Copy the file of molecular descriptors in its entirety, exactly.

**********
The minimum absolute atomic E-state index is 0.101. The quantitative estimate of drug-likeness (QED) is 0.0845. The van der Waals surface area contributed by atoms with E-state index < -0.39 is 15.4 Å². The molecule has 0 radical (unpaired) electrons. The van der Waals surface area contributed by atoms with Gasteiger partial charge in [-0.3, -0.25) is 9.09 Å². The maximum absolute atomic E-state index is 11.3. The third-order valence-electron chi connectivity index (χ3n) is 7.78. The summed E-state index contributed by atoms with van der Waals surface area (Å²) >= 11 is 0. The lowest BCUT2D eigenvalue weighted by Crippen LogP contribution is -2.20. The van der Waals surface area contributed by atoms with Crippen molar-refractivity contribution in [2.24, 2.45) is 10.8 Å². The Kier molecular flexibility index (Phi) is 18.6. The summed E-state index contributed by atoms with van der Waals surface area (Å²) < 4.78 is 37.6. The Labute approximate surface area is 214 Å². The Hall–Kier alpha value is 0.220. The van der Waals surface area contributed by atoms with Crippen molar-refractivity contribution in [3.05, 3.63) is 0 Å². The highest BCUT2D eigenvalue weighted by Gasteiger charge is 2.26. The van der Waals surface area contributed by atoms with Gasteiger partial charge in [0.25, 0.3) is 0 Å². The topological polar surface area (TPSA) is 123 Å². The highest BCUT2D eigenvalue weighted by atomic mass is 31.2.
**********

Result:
The minimum absolute atomic E-state index is 0.101. The quantitative estimate of drug-likeness (QED) is 0.0845. The van der Waals surface area contributed by atoms with E-state index < -0.39 is 15.4 Å². The molecule has 0 radical (unpaired) electrons. The van der Waals surface area contributed by atoms with Gasteiger partial charge in [-0.3, -0.25) is 9.09 Å². The maximum absolute atomic E-state index is 11.3. The third-order valence-electron chi connectivity index (χ3n) is 7.78. The summed E-state index contributed by atoms with van der Waals surface area (Å²) >= 11 is 0. The lowest BCUT2D eigenvalue weighted by Crippen LogP contribution is -2.20. The van der Waals surface area contributed by atoms with Crippen molar-refractivity contribution in [2.24, 2.45) is 10.8 Å². The Kier molecular flexibility index (Phi) is 18.6. The summed E-state index contributed by atoms with van der Waals surface area (Å²) < 4.78 is 37.6. The Labute approximate surface area is 214 Å². The Hall–Kier alpha value is 0.220. The van der Waals surface area contributed by atoms with Crippen molar-refractivity contribution in [3.05, 3.63) is 0 Å². The highest BCUT2D eigenvalue weighted by Gasteiger charge is 2.26. The van der Waals surface area contributed by atoms with Gasteiger partial charge in [0.25, 0.3) is 0 Å². The topological polar surface area (TPSA) is 123 Å². The highest BCUT2D eigenvalue weighted by atomic mass is 31.2.